a little something that Elizabeth wrote for you to read. I’ll put it at the top so that you will
not get bored with my comments before seeing hers.
I was told
a lot of things before I left for Liberia like; don’t drink the water,
take this hand sanitizer, and take lots of pictures; all of this is good
advice. I had heard my Mama and
Daddy talk about Liberia and all of the things they have seen there, but
even still I was not prepared for what I would experience. The billboards alone tell a lot about
where the country is at. Some
billboards talk about keeping Liberia clean and healthy, while others are
trying to sell them a cell phone so they can be “happier” or
“cooler”. There are signs that
talk about the good things that are happening like the new paved roads,
and telling kids to stay in school so they will be like the smiling
doctor in the photograph.
Patriotism, taxes, and health are themes as well. So, some good
some not so good, but after spending time with some of the people you
have a strong feeling that things will be just fine. There are so many people who are
looking to Liberia’s future and trying to make a positive difference in
it. It’s amazing to see a country
that has gone thru 14 years of war and oppression come out the other side
so enthusiastic and willing to work to make it better. Pray that more people will jump in to “lift
back to the boring stuff:
going to bed around 1am this morning it was a little difficult getting
out of bed. But I didn’t want to
be shown up by Elizabeth so I got up.
I think she was already awake but she came out of her room as I
was walking by.
morning I have a car rented and am going to take Elizabeth around so that
she can take photographs of billboards and storefronts. She thinks that she will do a project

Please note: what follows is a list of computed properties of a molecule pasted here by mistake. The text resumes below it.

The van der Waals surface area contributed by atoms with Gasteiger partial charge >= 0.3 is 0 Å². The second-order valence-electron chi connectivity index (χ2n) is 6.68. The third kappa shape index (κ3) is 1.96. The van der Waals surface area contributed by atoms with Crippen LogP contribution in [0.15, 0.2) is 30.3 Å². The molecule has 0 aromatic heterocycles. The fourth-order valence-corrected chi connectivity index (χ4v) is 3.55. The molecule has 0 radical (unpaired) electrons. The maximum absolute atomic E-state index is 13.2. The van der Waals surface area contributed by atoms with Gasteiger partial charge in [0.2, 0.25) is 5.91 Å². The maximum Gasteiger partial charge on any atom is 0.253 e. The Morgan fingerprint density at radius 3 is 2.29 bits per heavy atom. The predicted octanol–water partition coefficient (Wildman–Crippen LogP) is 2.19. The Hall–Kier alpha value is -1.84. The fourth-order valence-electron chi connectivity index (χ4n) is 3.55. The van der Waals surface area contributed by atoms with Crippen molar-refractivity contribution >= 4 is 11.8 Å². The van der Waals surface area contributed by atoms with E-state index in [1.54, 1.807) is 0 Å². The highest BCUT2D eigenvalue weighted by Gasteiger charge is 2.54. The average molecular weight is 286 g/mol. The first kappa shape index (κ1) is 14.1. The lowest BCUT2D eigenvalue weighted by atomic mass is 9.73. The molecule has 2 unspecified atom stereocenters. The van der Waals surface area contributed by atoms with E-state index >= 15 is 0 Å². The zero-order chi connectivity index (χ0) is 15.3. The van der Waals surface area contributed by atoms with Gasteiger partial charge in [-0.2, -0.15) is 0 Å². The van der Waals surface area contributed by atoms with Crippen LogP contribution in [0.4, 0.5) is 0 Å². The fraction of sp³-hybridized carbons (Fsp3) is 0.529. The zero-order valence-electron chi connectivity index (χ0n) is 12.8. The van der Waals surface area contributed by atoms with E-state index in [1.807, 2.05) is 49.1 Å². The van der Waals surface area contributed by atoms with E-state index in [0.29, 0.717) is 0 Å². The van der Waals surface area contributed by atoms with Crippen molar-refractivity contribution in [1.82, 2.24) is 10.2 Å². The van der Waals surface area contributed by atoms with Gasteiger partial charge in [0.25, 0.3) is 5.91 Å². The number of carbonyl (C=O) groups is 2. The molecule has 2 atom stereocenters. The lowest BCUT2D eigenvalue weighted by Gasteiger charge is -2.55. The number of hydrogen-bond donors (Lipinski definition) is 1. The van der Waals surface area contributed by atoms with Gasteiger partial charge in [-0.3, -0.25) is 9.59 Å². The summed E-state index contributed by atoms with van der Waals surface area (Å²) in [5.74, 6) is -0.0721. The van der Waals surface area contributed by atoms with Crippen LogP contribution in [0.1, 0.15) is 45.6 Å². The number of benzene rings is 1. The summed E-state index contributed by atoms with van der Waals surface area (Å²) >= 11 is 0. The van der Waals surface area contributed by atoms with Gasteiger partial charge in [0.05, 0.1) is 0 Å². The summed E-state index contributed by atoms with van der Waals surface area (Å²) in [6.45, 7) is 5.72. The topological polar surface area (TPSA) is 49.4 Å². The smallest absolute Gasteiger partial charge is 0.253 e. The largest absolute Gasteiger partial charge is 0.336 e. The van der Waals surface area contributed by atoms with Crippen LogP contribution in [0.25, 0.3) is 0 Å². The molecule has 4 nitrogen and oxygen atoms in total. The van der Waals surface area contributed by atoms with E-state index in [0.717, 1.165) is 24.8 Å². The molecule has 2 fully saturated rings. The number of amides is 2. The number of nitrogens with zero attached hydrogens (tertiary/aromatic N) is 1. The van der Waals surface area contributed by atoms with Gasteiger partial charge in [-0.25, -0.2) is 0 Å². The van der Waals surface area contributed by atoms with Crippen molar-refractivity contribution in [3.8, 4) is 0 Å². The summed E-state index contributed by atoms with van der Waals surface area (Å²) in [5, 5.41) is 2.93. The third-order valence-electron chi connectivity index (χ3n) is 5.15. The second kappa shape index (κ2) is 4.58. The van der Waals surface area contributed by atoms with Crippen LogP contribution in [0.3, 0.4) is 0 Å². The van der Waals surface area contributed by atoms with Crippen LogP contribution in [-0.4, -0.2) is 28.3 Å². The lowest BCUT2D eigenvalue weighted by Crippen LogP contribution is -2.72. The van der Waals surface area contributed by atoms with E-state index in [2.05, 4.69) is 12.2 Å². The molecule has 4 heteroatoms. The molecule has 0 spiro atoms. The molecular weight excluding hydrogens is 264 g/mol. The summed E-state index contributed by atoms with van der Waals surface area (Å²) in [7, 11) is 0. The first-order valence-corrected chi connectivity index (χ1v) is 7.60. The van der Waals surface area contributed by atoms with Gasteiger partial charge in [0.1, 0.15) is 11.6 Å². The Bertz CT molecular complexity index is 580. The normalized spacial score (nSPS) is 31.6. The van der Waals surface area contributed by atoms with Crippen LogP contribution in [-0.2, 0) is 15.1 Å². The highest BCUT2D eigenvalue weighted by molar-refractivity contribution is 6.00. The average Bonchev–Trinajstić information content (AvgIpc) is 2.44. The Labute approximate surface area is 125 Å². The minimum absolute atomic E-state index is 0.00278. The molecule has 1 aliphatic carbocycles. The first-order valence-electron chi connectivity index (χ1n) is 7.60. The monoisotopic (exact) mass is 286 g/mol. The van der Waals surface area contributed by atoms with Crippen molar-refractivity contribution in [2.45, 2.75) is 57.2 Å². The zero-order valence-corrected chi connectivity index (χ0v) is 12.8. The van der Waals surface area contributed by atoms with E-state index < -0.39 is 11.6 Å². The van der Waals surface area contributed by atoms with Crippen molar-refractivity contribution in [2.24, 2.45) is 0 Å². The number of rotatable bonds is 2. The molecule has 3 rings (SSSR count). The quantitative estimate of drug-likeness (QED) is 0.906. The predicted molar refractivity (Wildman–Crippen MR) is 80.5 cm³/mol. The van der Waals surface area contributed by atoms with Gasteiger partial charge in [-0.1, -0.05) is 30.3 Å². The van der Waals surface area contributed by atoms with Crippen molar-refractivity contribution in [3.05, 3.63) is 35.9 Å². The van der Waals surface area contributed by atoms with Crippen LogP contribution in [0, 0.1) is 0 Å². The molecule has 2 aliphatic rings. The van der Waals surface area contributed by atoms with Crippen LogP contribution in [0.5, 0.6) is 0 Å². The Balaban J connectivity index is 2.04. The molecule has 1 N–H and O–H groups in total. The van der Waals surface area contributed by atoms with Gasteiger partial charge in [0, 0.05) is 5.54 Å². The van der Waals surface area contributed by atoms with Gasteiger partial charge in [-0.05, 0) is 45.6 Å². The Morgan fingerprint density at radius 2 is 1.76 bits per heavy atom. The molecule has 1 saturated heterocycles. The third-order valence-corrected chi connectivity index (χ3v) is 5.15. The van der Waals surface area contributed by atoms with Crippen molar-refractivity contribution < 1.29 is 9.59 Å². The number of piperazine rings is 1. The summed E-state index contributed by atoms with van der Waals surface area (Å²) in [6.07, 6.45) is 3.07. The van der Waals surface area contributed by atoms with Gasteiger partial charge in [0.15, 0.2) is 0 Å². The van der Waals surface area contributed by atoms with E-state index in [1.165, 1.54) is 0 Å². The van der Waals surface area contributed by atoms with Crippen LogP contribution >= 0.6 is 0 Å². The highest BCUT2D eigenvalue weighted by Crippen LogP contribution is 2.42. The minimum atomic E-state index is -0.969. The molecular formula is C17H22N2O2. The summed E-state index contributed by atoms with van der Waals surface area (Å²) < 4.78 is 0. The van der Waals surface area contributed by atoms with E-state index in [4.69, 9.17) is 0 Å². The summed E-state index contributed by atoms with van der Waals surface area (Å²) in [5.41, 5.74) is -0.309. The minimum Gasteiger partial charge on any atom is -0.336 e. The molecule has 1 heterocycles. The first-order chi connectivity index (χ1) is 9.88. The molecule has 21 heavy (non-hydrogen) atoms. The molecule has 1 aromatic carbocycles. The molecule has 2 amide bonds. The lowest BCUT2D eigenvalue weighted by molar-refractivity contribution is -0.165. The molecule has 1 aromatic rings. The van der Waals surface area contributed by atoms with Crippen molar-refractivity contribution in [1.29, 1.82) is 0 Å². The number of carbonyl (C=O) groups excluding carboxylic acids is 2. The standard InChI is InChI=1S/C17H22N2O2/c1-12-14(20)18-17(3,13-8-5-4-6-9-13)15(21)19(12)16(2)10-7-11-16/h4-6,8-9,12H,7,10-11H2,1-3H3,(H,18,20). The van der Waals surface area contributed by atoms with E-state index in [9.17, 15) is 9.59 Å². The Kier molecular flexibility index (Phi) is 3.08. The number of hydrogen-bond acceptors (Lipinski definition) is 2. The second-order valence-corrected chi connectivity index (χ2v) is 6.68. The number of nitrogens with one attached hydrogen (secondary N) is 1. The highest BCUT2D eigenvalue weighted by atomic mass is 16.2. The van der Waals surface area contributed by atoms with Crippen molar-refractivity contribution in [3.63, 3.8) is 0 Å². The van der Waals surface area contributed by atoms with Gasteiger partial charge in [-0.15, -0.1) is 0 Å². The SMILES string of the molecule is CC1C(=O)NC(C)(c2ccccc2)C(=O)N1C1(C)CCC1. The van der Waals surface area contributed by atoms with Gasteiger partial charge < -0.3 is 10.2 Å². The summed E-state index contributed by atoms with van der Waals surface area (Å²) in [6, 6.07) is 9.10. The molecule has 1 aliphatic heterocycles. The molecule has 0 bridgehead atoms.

for school showing the different advertising messages used in Liberia
versus the U.S. Of course, as the
Motley Fool of PBS fame says, all advertisements are lies.
our driver, promised to be here by 8:30am so that we could leave by
9:00am but he didn’t show until a few minutes after 9:00am. That’s about as prompt as it gets
around here so I was excited. Of
course then I was embarrassed because breakfast had just been served (isn’t
that brunch?) so we hurried to eat our food and leave.
we were leaving I called Robert to see if he wanted to ride around with
us today so that we could talk business while Elizabeth
photographed. “I’ll have the car
come pick you up soon,” he said.
But since I had already secured a car he cancelled the one for
today. We’ll take that one for the
rest of the time I’m here.
wanted to stop at Duport Road Junction and take some pictures so we spent
a few minutes there. Then we drove
to Sinkor and picked up Robert at his home on 18th
Street. He was not feeling good as
his stomach was bothering him.
When he said that he was going to have to cut back on the peppers
I knew it was serious. But he
insisted on going so we left to go toward Monrovia.
stopped at Providence Baptist Church in downtown Monrovia and visited
with Sam Reeves, the chairman of our board. We discussed some business stuff and I
dropped off some books that he had requested. The he took Elizabeth for a quick tour
of the main sanctuary where we could see the very large stained glass
window along with the bullet holes that were shot in it during the
war. After that we went into the
old chapel where the Liberian Declaration of Independence was signed.
run by the SN Brussels office where I’m told, “Our system is not doing
good.” That’s the Liberian way of
saying that it’s not working. So
she tells me a flight is due in tonight and they will call me in the
morning if my bag comes in. This
time I get a phone number to call them at so that this calling thing isn’t
one way. I have several shirts but
am on my last set of underwear and have worn the same pair of pants now
for 4 days. I may end up in
Liberian pants before long. But
seriously, pray that the bag comes in as it had several items that were
brought over for others.
we travel around Monrovia taking pictures I like it less and less. Every time Elizabeth gets out with her
camera all the younger Liberian men come over and want their picture
taken. Then they want it taken
with her in it. She’s being a good
sport about it… so far. Only small
children want their picture taken when I have the camera. I wonder what the difference is?
enjoyed having Elizabeth along and seeing her reaction to
everything. She’s been gracious
and has a pretty good ear for the Liberian English, unlike me. She’s also not been scared to get out
and mix with the crowds. When it’s
your child you take a deeper interest in how she treats others. Does she expect to be served or is she
more willing to do the serving.
Does she show proper respect even to those who are in a much more